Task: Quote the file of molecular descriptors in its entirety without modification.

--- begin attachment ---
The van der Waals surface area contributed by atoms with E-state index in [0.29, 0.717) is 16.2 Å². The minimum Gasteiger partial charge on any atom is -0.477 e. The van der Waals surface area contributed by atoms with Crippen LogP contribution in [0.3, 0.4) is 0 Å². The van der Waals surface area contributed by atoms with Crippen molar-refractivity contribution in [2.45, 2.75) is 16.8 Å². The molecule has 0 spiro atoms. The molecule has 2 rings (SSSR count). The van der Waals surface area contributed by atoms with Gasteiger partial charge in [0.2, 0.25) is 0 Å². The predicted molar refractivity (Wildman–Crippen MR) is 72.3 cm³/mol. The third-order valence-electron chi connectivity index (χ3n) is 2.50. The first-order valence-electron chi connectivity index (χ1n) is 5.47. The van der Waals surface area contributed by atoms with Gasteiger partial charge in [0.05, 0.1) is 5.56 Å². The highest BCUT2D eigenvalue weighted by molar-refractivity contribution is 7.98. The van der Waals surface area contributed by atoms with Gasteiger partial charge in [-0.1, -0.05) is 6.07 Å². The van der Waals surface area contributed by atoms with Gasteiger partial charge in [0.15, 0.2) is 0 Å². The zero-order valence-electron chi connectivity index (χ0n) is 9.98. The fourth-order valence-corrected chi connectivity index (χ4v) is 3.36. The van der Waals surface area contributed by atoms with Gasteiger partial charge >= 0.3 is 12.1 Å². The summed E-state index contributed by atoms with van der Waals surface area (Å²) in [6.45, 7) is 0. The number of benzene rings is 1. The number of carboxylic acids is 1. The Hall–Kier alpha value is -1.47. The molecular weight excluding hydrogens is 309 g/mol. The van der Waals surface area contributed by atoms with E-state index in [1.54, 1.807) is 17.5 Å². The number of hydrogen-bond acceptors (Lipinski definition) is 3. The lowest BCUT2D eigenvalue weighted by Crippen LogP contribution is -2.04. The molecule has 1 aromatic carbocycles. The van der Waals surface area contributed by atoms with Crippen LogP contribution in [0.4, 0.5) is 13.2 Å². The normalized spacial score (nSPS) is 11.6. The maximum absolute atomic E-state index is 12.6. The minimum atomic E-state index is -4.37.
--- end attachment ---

The van der Waals surface area contributed by atoms with E-state index in [0.29, 0.717) is 16.2 Å². The minimum Gasteiger partial charge on any atom is -0.477 e. The van der Waals surface area contributed by atoms with Crippen LogP contribution in [0.3, 0.4) is 0 Å². The van der Waals surface area contributed by atoms with Crippen molar-refractivity contribution in [2.45, 2.75) is 16.8 Å². The molecule has 0 spiro atoms. The molecule has 2 rings (SSSR count). The van der Waals surface area contributed by atoms with Gasteiger partial charge in [0.2, 0.25) is 0 Å². The predicted molar refractivity (Wildman–Crippen MR) is 72.3 cm³/mol. The third-order valence-electron chi connectivity index (χ3n) is 2.50. The first-order valence-electron chi connectivity index (χ1n) is 5.47. The van der Waals surface area contributed by atoms with Gasteiger partial charge in [0.05, 0.1) is 5.56 Å². The highest BCUT2D eigenvalue weighted by molar-refractivity contribution is 7.98. The van der Waals surface area contributed by atoms with Gasteiger partial charge in [-0.1, -0.05) is 6.07 Å². The van der Waals surface area contributed by atoms with Gasteiger partial charge in [0.15, 0.2) is 0 Å². The zero-order valence-electron chi connectivity index (χ0n) is 9.98. The fourth-order valence-corrected chi connectivity index (χ4v) is 3.36. The van der Waals surface area contributed by atoms with Gasteiger partial charge >= 0.3 is 12.1 Å². The summed E-state index contributed by atoms with van der Waals surface area (Å²) in [6.45, 7) is 0. The number of benzene rings is 1. The number of carboxylic acids is 1. The Hall–Kier alpha value is -1.47. The molecular weight excluding hydrogens is 309 g/mol. The van der Waals surface area contributed by atoms with E-state index in [1.54, 1.807) is 17.5 Å². The number of hydrogen-bond acceptors (Lipinski definition) is 3. The lowest BCUT2D eigenvalue weighted by Crippen LogP contribution is -2.04. The molecule has 1 aromatic carbocycles. The van der Waals surface area contributed by atoms with Crippen LogP contribution in [0.4, 0.5) is 13.2 Å². The normalized spacial score (nSPS) is 11.6. The maximum absolute atomic E-state index is 12.6. The minimum atomic E-state index is -4.37.